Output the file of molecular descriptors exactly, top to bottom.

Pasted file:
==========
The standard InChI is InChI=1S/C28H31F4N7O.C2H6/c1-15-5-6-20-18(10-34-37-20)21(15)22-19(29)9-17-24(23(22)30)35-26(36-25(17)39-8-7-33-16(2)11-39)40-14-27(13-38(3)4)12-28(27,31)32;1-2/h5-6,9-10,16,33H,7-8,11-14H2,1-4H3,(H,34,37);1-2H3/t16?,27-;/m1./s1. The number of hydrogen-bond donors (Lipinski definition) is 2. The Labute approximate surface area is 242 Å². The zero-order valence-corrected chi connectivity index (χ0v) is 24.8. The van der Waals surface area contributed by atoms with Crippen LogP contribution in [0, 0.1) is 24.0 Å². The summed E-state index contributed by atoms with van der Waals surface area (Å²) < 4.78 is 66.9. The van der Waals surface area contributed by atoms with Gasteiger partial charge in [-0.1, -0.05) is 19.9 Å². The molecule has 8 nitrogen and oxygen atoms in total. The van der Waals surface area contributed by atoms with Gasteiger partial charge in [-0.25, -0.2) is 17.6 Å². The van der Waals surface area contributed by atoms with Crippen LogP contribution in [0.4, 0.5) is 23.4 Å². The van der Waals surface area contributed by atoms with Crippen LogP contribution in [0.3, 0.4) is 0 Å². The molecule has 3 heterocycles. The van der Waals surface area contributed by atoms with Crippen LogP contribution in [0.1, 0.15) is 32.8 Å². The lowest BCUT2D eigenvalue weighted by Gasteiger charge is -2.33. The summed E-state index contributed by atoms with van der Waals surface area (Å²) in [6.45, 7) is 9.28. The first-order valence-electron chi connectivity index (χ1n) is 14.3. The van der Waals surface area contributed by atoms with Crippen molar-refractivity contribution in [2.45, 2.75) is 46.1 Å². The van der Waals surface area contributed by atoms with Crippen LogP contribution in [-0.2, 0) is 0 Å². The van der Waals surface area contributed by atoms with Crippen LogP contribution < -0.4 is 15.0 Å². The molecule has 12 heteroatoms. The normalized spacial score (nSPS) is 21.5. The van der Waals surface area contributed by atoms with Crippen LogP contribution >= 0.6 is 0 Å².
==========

The standard InChI is InChI=1S/C28H31F4N7O.C2H6/c1-15-5-6-20-18(10-34-37-20)21(15)22-19(29)9-17-24(23(22)30)35-26(36-25(17)39-8-7-33-16(2)11-39)40-14-27(13-38(3)4)12-28(27,31)32;1-2/h5-6,9-10,16,33H,7-8,11-14H2,1-4H3,(H,34,37);1-2H3/t16?,27-;/m1./s1. The number of hydrogen-bond donors (Lipinski definition) is 2. The Labute approximate surface area is 242 Å². The zero-order valence-corrected chi connectivity index (χ0v) is 24.8. The van der Waals surface area contributed by atoms with Crippen LogP contribution in [0, 0.1) is 24.0 Å². The summed E-state index contributed by atoms with van der Waals surface area (Å²) < 4.78 is 66.9. The van der Waals surface area contributed by atoms with Gasteiger partial charge in [-0.1, -0.05) is 19.9 Å². The molecule has 8 nitrogen and oxygen atoms in total. The van der Waals surface area contributed by atoms with Gasteiger partial charge in [-0.25, -0.2) is 17.6 Å². The van der Waals surface area contributed by atoms with Crippen LogP contribution in [0.4, 0.5) is 23.4 Å². The van der Waals surface area contributed by atoms with Crippen LogP contribution in [0.3, 0.4) is 0 Å². The molecule has 3 heterocycles. The van der Waals surface area contributed by atoms with Crippen LogP contribution in [0.1, 0.15) is 32.8 Å². The lowest BCUT2D eigenvalue weighted by Gasteiger charge is -2.33. The summed E-state index contributed by atoms with van der Waals surface area (Å²) in [6.45, 7) is 9.28. The first-order valence-electron chi connectivity index (χ1n) is 14.3. The van der Waals surface area contributed by atoms with Crippen molar-refractivity contribution in [2.45, 2.75) is 46.1 Å². The van der Waals surface area contributed by atoms with Crippen LogP contribution in [-0.2, 0) is 0 Å². The van der Waals surface area contributed by atoms with Crippen LogP contribution < -0.4 is 15.0 Å². The molecule has 12 heteroatoms. The normalized spacial score (nSPS) is 21.5. The van der Waals surface area contributed by atoms with Crippen LogP contribution >= 0.6 is 0 Å².